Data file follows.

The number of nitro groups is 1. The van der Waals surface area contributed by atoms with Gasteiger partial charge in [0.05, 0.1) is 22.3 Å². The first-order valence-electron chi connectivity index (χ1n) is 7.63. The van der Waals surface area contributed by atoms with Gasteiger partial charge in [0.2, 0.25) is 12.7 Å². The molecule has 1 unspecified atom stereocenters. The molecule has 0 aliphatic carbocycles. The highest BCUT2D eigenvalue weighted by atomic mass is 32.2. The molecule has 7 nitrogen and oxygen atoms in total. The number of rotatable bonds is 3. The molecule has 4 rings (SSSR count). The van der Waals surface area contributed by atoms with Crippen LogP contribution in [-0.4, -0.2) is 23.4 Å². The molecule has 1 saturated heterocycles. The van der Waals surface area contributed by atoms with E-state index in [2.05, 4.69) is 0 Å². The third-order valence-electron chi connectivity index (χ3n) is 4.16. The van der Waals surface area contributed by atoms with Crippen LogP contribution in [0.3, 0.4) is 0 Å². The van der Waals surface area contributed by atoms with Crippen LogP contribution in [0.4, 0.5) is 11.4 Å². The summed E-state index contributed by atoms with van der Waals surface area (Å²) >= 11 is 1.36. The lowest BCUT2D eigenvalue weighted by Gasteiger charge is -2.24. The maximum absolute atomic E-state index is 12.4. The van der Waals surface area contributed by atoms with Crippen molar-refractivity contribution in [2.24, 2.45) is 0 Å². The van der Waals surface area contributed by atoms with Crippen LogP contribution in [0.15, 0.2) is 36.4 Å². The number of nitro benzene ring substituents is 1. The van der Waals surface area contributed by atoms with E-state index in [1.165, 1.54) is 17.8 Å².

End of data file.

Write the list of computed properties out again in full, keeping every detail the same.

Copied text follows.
The number of nitro groups is 1. The van der Waals surface area contributed by atoms with Gasteiger partial charge in [0.05, 0.1) is 22.3 Å². The first-order valence-electron chi connectivity index (χ1n) is 7.63. The van der Waals surface area contributed by atoms with Gasteiger partial charge in [0.2, 0.25) is 12.7 Å². The molecule has 1 unspecified atom stereocenters. The molecule has 0 aliphatic carbocycles. The highest BCUT2D eigenvalue weighted by atomic mass is 32.2. The molecule has 7 nitrogen and oxygen atoms in total. The number of rotatable bonds is 3. The molecule has 4 rings (SSSR count). The van der Waals surface area contributed by atoms with Crippen LogP contribution in [-0.4, -0.2) is 23.4 Å². The molecule has 1 saturated heterocycles. The van der Waals surface area contributed by atoms with E-state index in [2.05, 4.69) is 0 Å². The third-order valence-electron chi connectivity index (χ3n) is 4.16. The van der Waals surface area contributed by atoms with Crippen LogP contribution in [0.3, 0.4) is 0 Å². The van der Waals surface area contributed by atoms with Crippen LogP contribution in [0.4, 0.5) is 11.4 Å². The summed E-state index contributed by atoms with van der Waals surface area (Å²) >= 11 is 1.36. The lowest BCUT2D eigenvalue weighted by Gasteiger charge is -2.24. The maximum absolute atomic E-state index is 12.4. The van der Waals surface area contributed by atoms with Crippen molar-refractivity contribution in [2.24, 2.45) is 0 Å². The van der Waals surface area contributed by atoms with Crippen LogP contribution in [0.15, 0.2) is 36.4 Å². The number of nitro benzene ring substituents is 1. The van der Waals surface area contributed by atoms with E-state index in [1.165, 1.54) is 17.8 Å².